Atterberg: Symphonies Nos 4 & 6

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COMPOSERS: Atterberg
LABELS: Chandos
ALBUM TITLE: Atterberg: Symphonies Nos 4 & 6
WORKS: Symphonies Nos 4 & 6; A Värmland Rhapsody; Suite No. 3
PERFORMER: Sara Trobäck Hesselink (violin), Per Höberg (viola); Gothenburg Symphony Orchestra/Neeme Järvi


Neeme Järvi continues to explore the Scandinavian Romantics, of whom Atterberg, dying only in 1974, was probably the last. He was a formidable character – composer, conductor, cello soloist, painter and, improbably, a leading patent lawyer who did much to improve composers’ copyright protection; but he is the least well known of these composers outside Sweden, without even one popular piece like Alfvén’s Swedish Rhapsody.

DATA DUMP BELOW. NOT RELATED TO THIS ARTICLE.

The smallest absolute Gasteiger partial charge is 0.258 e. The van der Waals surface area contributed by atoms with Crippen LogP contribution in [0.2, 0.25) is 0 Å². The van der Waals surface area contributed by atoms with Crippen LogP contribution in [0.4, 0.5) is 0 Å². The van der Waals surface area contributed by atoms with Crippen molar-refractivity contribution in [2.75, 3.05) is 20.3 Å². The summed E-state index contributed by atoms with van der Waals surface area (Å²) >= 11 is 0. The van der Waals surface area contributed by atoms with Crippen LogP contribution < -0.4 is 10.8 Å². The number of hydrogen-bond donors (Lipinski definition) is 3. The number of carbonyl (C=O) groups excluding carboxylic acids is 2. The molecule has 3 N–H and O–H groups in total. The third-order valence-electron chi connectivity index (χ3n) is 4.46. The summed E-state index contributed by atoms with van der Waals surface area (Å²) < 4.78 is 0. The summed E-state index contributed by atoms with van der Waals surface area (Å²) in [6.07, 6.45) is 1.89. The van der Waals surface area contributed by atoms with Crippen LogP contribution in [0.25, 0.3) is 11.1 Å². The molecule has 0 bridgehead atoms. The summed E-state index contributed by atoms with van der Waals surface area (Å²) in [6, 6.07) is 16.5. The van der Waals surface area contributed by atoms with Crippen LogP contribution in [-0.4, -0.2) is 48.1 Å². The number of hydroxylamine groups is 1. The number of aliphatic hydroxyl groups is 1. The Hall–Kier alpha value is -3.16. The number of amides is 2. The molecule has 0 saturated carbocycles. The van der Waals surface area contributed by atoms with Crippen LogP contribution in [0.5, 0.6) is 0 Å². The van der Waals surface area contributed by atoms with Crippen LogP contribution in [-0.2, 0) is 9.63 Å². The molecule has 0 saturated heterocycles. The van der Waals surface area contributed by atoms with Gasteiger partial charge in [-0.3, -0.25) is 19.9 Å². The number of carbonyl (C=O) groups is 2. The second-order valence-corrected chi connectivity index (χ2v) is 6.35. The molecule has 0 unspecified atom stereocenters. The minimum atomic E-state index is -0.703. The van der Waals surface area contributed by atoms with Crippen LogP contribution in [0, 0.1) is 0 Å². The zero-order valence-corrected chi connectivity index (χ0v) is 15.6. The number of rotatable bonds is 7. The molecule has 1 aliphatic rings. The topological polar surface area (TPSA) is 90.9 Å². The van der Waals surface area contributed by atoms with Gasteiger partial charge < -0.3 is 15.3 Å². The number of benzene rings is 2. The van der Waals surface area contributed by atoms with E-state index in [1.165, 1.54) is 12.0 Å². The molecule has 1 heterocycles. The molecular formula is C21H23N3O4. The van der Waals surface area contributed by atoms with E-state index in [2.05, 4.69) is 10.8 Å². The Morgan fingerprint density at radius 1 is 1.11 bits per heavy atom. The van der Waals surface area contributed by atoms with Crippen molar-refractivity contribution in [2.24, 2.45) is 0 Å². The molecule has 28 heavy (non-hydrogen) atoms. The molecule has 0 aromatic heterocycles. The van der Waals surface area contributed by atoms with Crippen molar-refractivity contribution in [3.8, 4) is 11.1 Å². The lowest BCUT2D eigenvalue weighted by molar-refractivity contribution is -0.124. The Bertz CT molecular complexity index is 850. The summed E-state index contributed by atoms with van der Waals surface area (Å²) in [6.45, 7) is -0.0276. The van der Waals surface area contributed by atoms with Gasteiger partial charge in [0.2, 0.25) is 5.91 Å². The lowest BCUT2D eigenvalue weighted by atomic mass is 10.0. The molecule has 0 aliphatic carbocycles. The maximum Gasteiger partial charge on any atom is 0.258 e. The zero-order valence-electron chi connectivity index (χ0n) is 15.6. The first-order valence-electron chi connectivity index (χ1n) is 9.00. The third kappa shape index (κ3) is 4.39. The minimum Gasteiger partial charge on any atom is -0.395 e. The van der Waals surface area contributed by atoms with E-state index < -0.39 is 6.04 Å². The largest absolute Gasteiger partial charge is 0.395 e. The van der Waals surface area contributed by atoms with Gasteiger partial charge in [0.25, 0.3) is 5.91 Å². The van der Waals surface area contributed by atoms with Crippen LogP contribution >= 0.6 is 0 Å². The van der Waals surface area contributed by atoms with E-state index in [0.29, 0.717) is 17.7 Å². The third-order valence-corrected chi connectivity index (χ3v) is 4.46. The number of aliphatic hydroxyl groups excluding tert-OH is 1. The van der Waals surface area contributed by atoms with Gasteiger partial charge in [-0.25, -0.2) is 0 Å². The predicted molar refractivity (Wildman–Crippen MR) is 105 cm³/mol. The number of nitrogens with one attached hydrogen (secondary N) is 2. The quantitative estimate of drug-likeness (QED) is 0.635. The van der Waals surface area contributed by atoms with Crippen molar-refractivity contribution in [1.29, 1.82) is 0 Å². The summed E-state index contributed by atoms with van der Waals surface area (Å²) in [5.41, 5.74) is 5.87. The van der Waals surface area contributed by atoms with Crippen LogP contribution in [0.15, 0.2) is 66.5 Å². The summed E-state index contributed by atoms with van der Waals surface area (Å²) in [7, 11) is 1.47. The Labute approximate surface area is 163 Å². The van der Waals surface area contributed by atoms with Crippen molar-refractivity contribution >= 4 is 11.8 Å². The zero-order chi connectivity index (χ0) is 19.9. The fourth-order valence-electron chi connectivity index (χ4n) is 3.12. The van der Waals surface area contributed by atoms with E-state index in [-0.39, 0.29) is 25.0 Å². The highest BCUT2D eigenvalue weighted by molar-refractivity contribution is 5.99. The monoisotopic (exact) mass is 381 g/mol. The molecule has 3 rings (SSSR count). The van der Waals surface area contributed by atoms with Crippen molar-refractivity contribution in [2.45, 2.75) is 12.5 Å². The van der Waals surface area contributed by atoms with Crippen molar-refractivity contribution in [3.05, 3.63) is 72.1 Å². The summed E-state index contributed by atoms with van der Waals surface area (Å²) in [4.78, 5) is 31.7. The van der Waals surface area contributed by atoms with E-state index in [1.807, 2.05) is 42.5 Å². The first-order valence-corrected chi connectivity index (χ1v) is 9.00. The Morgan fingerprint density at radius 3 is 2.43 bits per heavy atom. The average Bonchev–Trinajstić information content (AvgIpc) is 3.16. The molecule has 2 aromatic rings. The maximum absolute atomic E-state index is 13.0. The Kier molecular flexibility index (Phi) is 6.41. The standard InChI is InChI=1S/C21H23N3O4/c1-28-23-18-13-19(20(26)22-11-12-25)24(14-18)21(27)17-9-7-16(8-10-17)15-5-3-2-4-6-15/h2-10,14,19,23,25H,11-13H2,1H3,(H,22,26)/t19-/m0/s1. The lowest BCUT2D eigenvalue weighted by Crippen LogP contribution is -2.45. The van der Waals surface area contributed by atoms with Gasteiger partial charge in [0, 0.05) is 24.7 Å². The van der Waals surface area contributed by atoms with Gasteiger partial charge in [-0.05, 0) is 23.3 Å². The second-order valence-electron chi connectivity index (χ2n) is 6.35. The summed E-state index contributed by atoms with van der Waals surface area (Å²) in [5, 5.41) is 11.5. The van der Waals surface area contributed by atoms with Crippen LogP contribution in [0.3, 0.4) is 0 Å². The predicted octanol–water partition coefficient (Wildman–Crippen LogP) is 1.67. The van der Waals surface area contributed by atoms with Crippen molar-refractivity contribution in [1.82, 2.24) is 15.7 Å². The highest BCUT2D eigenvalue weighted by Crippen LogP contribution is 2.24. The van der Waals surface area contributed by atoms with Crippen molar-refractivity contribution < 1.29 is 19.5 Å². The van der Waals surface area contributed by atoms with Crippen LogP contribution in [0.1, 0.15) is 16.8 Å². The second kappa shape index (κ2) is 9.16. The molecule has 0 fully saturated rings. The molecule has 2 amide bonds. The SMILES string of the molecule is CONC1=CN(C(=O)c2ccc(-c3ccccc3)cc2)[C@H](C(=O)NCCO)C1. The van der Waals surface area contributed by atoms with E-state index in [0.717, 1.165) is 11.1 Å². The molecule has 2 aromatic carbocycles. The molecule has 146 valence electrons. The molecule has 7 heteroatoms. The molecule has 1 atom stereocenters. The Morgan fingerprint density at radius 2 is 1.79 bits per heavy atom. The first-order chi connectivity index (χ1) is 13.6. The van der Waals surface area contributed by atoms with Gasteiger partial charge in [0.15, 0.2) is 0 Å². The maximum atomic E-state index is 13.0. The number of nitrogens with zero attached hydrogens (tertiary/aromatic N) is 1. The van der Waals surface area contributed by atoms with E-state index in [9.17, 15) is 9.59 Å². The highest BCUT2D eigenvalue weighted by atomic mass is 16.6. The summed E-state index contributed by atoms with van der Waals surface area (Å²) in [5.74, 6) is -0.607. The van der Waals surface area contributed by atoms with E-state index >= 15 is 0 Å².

The Dollar Symphony is perhaps the nearest and even that’s a spiteful nickname, his rivals implying that it was just a pastiche cobbled together to win a lucrative competition set by Columbia Records in America. Actually, though the tone is distinctly sardonic – the heavy-handed conclusion was originally called ‘Finale banale’ – it was well received by figures like Nielsen, Beecham and Toscanini, who both recorded it, and it bears hearing today in Järvi’s vigorous reading.

The lyricism of A Värmland Rhapsody is certainly unfeigned, its use of folk themes and tone colours suggesting a kinship with Vaughan Williams’s Norfolk Rhapsody. Also based on folk themes, especially dance tunes, is the Sinfonia Piccola, another energetic, fresh-air piece, with an absurdly brief Scherzo. Atterberg also composed stage music and his Suite No. 3, drawn from a typically mystical Maurice Maeterlinck play, reveals a darker side. 


Michael Scott Rohan